Driver blamed as jumbo attacks tourists

via Driver blamed as jumbo attacks tourists – NewZimbabwe 21/09/2015

A VIDEO has emerged of another elephant attacking a tour vehicle in Zimbabwe – but the driver of the vehicle who appears to have recklessly followed the irritated animal may well be to blame.

The clip posted to YouTube by Frank Martin at the beginning of this month, opens with the angry-looking elephant warning off the vehicle.

As safari guests chatter excitedly in the back, the vehicle takes off across the sand towards the elephant, which trumpets and then charges.

For several seconds, there is the sound of screaming from the passengers and the noise of the elephant thrusting its tusks at the bars of the open vehicle. Then the elephant veers away from the vehicle while a guide gets out and points his gun.

“Don’t shoot him,” guests urge.

A man’s voice says: “Are you OK, people?

The caption to the video says it was taken in Gonarezhou National Park in dry southern Zimbabwe. It comes a few weeks after another video emerged showing an enraged bull charging a tour vehicle in Hwange National Park. The Hwange attack does not appear to have been provoked.

The video of the attack in Gonarezhou has provoked angry comments on social media, with some blaming the driver of the vehicle for following the animal.

Kruger National Park Accommodation said in a post to Facebook earlier this month: “We might have some careless visitors in our parks, but at least our guides aren’t this reckless!”

Zimbabwean guide Quinn Swales was attacked and killed by a lion he was tracking with guests in Hwange earlier this month. There was no suggestion he behaved recklessly.


  • comment-avatar
    ZimTourist 7 years ago

    I would like to set the record straight on this incident from personal experience. At the outset, I would point out that we visited the same Lodge the day after this incident, were first time visitors there, and have no connection whatsoever with the Lodge and consequently have no reason to have bias in any direction. But when I see this kind of article and its implications it is important that the facts are set straight. We spoke with the Guide concerned the first day, who was understandably shaken about the whole incident. He told us what happened, and it was in no way played out as your article portrays. The next day we went on a game drive in the same area and saw for ourselves the place where the incident occurred. the road actually bends to the left and the vehicle was attacked by the Jumbo from the right side as the Guide drove to the left. As a point of correction he was avoiding the Jumbo, not driving towards it!. Secondly, on our own game drive from the same lodge, we were mock charged from the rear by what we assume was the same Jumbo in the same area. It came from behind us from 50 meters away with no warning whatsoever and entirely unprovoked. We can only assume the Jumbo must have had some particular reason to charge, as the many, many other magnificent animals we saw in our trip were not in any way acting in this manner.Both of the Guides on both these drives, in our opinion, acted totally professionally and did their utmost to avoid confrontation and to safeguard the well-being of their guests as a top priority. They did what they were supposed to do and did it well. It is implied from this article that the local Guide was reckless. That was not our experience at all. To sensationalize the incident with this kind of negative leaning, and without being exposed to the facts, does absolutely no good to the Tourism Industry in our country, and more specifically does a disservice to what I believe are a dedicated group of truly professional Guides operating from this Lodge.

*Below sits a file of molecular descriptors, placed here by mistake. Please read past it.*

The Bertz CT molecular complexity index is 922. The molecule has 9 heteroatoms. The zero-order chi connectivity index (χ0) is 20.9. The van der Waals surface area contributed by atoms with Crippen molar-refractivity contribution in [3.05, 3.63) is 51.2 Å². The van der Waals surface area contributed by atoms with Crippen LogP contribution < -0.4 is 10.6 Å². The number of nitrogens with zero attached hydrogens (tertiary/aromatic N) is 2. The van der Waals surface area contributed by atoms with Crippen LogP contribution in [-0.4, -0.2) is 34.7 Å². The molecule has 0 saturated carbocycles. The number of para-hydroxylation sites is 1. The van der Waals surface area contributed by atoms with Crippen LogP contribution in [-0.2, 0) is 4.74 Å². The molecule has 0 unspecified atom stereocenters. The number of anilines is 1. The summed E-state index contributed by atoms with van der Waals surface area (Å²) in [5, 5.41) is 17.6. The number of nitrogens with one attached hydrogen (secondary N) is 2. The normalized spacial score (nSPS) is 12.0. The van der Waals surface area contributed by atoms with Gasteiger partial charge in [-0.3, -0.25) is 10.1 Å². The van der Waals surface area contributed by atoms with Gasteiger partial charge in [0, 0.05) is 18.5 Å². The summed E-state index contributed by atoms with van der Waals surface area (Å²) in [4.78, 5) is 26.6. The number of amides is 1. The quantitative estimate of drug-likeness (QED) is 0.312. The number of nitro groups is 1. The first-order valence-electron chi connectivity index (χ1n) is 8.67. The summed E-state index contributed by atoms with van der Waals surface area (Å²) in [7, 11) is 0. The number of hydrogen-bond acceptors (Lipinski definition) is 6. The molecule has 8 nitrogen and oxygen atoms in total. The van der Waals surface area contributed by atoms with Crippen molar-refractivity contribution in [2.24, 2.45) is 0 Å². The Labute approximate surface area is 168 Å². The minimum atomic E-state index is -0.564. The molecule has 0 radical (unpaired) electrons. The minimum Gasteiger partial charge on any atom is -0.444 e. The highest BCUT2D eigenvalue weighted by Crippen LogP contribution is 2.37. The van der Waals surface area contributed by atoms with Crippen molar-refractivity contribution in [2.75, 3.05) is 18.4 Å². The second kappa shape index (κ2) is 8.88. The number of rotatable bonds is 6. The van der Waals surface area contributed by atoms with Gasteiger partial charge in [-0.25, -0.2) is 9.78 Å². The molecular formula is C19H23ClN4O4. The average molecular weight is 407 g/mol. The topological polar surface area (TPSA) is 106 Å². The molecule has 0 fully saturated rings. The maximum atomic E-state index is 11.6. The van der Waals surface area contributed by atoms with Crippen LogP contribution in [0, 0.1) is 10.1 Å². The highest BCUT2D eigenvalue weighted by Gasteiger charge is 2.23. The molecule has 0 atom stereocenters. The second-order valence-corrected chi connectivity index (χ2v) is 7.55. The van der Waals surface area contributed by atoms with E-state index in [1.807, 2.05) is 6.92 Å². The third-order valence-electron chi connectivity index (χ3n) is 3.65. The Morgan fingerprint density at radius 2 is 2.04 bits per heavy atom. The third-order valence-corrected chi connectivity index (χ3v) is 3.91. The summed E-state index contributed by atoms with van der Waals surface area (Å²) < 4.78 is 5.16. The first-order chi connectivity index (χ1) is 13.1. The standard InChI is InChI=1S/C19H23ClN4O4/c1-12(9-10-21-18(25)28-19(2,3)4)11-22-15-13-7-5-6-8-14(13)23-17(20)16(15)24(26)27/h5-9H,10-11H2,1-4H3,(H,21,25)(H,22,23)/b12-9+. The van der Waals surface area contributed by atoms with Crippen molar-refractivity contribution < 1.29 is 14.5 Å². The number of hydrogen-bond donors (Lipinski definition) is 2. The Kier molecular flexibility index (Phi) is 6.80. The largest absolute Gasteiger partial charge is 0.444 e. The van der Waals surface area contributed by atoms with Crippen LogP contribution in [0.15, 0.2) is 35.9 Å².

The most pertinent point we should also ask ourselves with this incident is, “Who is at fault here??”:

    a. Bearing in mind when one enters a National Park, we are entering the sanctuary set aside for the wildlife and therefore are in their”backyard” . Not ours.
    b. We are told there are 3 times more Jumbo in this particular Park at this time than the area can handle. I have no means to confirm this, but the significant degradation of the riverine mopani is evidence enough for me on this one.
    c. Evidently the reason for this overpopulation is that they have flocked there to escape rampant poaching and regional pressure and reduction of their natural habitat by man.

    I have no personal knowledge of the other hunting/guiding tragedies that have occurred and referred to in the article, and cannot comment on them or the circumstances. Any wildlife related death is awful. But as far as this incident, I feel we should ask, is it our collective fault as mankind or the animals’ that they are overpopulated in this area, and probably more than a little aggrieved with humans who chase them and try to snare or shoot them at every opportunity?. Think on that one. And do yourself a favour – while you still can, visit this magnificent part of our country . But remember its not a Zoo. And have the confidence to go out with a Guide such as we were exposed to. They are not clowns, Kruger!!!

  • comment-avatar
    Jules Hendry 7 years ago

    Are you absolutely sure of your facts? Why write an article like this having only seen a video? Did you verify the story with either the guide or the people who took the video who were in the vehicle? I was there the following day and your story seems somewhat different than the one I heard!

  • comment-avatar
    Old Man River 7 years ago

    Well, if the social media say it was the driver’s fault, it must be true, hey? No need for any further explanation!